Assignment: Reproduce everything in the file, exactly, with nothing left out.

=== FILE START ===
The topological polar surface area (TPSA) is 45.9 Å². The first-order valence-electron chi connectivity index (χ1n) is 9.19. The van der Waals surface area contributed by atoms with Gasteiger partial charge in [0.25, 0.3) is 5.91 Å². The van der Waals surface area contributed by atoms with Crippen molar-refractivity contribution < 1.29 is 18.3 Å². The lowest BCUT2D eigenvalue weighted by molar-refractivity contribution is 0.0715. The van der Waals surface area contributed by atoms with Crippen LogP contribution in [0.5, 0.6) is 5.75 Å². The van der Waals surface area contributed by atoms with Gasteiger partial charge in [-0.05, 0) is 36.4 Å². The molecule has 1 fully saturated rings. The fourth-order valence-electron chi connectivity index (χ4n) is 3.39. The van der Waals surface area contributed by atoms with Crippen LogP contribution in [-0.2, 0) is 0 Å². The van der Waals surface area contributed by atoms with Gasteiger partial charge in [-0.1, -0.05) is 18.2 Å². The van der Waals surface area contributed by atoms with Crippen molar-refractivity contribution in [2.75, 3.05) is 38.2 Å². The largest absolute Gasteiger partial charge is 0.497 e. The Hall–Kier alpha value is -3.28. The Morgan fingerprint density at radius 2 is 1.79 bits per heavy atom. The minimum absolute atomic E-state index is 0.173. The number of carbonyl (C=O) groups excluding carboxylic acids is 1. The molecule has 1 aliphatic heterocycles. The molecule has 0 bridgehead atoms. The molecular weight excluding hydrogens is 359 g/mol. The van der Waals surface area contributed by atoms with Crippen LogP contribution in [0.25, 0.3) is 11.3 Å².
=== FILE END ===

The topological polar surface area (TPSA) is 45.9 Å². The first-order valence-electron chi connectivity index (χ1n) is 9.19. The van der Waals surface area contributed by atoms with Gasteiger partial charge in [0.25, 0.3) is 5.91 Å². The van der Waals surface area contributed by atoms with Crippen molar-refractivity contribution < 1.29 is 18.3 Å². The lowest BCUT2D eigenvalue weighted by molar-refractivity contribution is 0.0715. The van der Waals surface area contributed by atoms with Crippen LogP contribution in [0.5, 0.6) is 5.75 Å². The van der Waals surface area contributed by atoms with Gasteiger partial charge in [-0.05, 0) is 36.4 Å². The molecule has 1 fully saturated rings. The fourth-order valence-electron chi connectivity index (χ4n) is 3.39. The van der Waals surface area contributed by atoms with Crippen LogP contribution in [-0.2, 0) is 0 Å². The van der Waals surface area contributed by atoms with Gasteiger partial charge in [-0.1, -0.05) is 18.2 Å². The van der Waals surface area contributed by atoms with Crippen molar-refractivity contribution in [2.75, 3.05) is 38.2 Å². The largest absolute Gasteiger partial charge is 0.497 e. The Hall–Kier alpha value is -3.28. The Morgan fingerprint density at radius 2 is 1.79 bits per heavy atom. The minimum absolute atomic E-state index is 0.173. The number of carbonyl (C=O) groups excluding carboxylic acids is 1. The molecule has 1 aliphatic heterocycles. The molecule has 0 bridgehead atoms. The molecular weight excluding hydrogens is 359 g/mol. The van der Waals surface area contributed by atoms with Crippen LogP contribution in [0.25, 0.3) is 11.3 Å².